Today’s Gospel shows Jesus speaking as a prophet. We may think of a ‘prophet’ as someone who predicts the future, but this wasn’t the main role of the prophets of Israel. They were people who heard God’s word and spoke in God’s name. Prophets opposed kings, challenged the wealthy and criticised injustice. They often paid a price for their prophecy.
Last week, we heard how Jesus spoke in the synagogue in Nazareth, among his own people. The people were delighted by the Good News that Jesus brought; news of healing for the sick and justice for the poor. But today, the mood suddenly changes. Jesus tells the people that the Good News is for everyone, and not only for them. God is offering mercy to pagans and foreigners, too. The people of Nazareth don’t want to hear this teaching. They become furiously angry – who does he think he is? – and, it seems, they almost lynch Jesus on the spot. But he miraculously walks away.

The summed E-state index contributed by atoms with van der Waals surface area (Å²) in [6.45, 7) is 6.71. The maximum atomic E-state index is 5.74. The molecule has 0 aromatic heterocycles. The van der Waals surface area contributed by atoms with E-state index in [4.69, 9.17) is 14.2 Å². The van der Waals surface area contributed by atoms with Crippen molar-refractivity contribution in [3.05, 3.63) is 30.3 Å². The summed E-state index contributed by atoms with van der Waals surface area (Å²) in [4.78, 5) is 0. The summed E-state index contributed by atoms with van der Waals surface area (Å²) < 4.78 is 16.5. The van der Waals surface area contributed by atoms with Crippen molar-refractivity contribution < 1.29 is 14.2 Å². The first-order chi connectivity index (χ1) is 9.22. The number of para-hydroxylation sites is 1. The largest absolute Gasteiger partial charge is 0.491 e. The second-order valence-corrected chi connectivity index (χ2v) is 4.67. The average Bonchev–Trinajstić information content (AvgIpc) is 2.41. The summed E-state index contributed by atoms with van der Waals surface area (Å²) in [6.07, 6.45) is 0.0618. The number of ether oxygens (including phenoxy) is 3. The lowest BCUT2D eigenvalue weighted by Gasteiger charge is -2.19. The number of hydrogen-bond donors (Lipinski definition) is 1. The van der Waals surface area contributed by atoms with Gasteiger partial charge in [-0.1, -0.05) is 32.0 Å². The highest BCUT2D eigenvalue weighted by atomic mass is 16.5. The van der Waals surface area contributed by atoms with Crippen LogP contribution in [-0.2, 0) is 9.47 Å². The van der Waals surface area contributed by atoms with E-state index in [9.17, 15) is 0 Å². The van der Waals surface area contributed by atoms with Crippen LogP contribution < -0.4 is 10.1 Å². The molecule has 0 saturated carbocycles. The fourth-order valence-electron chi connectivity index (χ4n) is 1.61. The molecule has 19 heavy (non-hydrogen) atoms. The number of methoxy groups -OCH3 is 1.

Jesus would not be surprised that his teaching met anger and opposition, just like the prophets who went before him. In today’s First Reading, God warns Jeremiah that he will need courage to carry out his mission as a prophet. In the Second Reading, we hear St Paul’s beautiful reflection on love. Prophecy counts for nothing, Paul tells us, unless it’s based on love. The words of Jesus were powerful, because they were spoken out of love; words that expressed God’s infinite love for us, the people he created.